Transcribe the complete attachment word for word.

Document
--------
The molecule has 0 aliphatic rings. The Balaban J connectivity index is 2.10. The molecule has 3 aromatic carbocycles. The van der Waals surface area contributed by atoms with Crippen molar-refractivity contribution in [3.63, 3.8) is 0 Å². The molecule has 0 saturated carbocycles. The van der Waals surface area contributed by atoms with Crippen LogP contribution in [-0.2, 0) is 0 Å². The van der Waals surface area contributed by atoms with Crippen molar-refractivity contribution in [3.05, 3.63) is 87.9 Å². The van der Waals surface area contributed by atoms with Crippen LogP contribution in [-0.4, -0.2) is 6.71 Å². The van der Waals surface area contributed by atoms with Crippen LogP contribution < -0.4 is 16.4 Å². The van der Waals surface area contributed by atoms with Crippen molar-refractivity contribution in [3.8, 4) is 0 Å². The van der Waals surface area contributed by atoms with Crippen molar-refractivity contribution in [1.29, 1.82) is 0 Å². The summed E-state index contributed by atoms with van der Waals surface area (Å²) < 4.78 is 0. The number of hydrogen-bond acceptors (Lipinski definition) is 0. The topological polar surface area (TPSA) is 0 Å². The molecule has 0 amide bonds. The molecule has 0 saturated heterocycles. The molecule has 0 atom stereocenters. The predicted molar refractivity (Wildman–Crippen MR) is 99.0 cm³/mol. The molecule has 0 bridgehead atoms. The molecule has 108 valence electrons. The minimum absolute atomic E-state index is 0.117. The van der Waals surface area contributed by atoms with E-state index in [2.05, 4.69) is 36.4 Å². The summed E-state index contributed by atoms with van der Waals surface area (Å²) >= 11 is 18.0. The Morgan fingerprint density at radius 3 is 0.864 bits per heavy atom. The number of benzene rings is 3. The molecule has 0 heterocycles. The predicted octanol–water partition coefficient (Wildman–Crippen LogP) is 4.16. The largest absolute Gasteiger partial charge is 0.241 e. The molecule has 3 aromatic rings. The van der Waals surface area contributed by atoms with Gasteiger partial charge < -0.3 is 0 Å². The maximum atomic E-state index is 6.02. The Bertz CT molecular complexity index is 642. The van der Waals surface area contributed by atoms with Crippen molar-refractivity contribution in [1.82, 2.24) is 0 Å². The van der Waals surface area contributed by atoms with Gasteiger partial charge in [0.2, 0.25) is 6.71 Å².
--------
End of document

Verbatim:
The molecule has 0 aliphatic rings. The Balaban J connectivity index is 2.10. The molecule has 3 aromatic carbocycles. The van der Waals surface area contributed by atoms with Crippen molar-refractivity contribution in [3.63, 3.8) is 0 Å². The molecule has 0 saturated carbocycles. The van der Waals surface area contributed by atoms with Crippen LogP contribution in [-0.2, 0) is 0 Å². The van der Waals surface area contributed by atoms with Crippen molar-refractivity contribution in [3.05, 3.63) is 87.9 Å². The van der Waals surface area contributed by atoms with Crippen LogP contribution in [-0.4, -0.2) is 6.71 Å². The van der Waals surface area contributed by atoms with Crippen LogP contribution < -0.4 is 16.4 Å². The van der Waals surface area contributed by atoms with Crippen molar-refractivity contribution in [3.8, 4) is 0 Å². The van der Waals surface area contributed by atoms with Crippen molar-refractivity contribution in [1.29, 1.82) is 0 Å². The summed E-state index contributed by atoms with van der Waals surface area (Å²) < 4.78 is 0. The number of hydrogen-bond acceptors (Lipinski definition) is 0. The topological polar surface area (TPSA) is 0 Å². The molecule has 0 amide bonds. The molecule has 0 saturated heterocycles. The molecule has 0 atom stereocenters. The predicted molar refractivity (Wildman–Crippen MR) is 99.0 cm³/mol. The molecule has 0 bridgehead atoms. The molecule has 108 valence electrons. The minimum absolute atomic E-state index is 0.117. The van der Waals surface area contributed by atoms with E-state index in [2.05, 4.69) is 36.4 Å². The summed E-state index contributed by atoms with van der Waals surface area (Å²) >= 11 is 18.0. The Morgan fingerprint density at radius 3 is 0.864 bits per heavy atom. The number of benzene rings is 3. The molecule has 0 heterocycles. The predicted octanol–water partition coefficient (Wildman–Crippen LogP) is 4.16. The largest absolute Gasteiger partial charge is 0.241 e. The molecule has 3 aromatic rings. The van der Waals surface area contributed by atoms with Gasteiger partial charge < -0.3 is 0 Å². The maximum atomic E-state index is 6.02. The Bertz CT molecular complexity index is 642. The van der Waals surface area contributed by atoms with Crippen molar-refractivity contribution in [1.82, 2.24) is 0 Å². The van der Waals surface area contributed by atoms with Gasteiger partial charge in [0.2, 0.25) is 6.71 Å².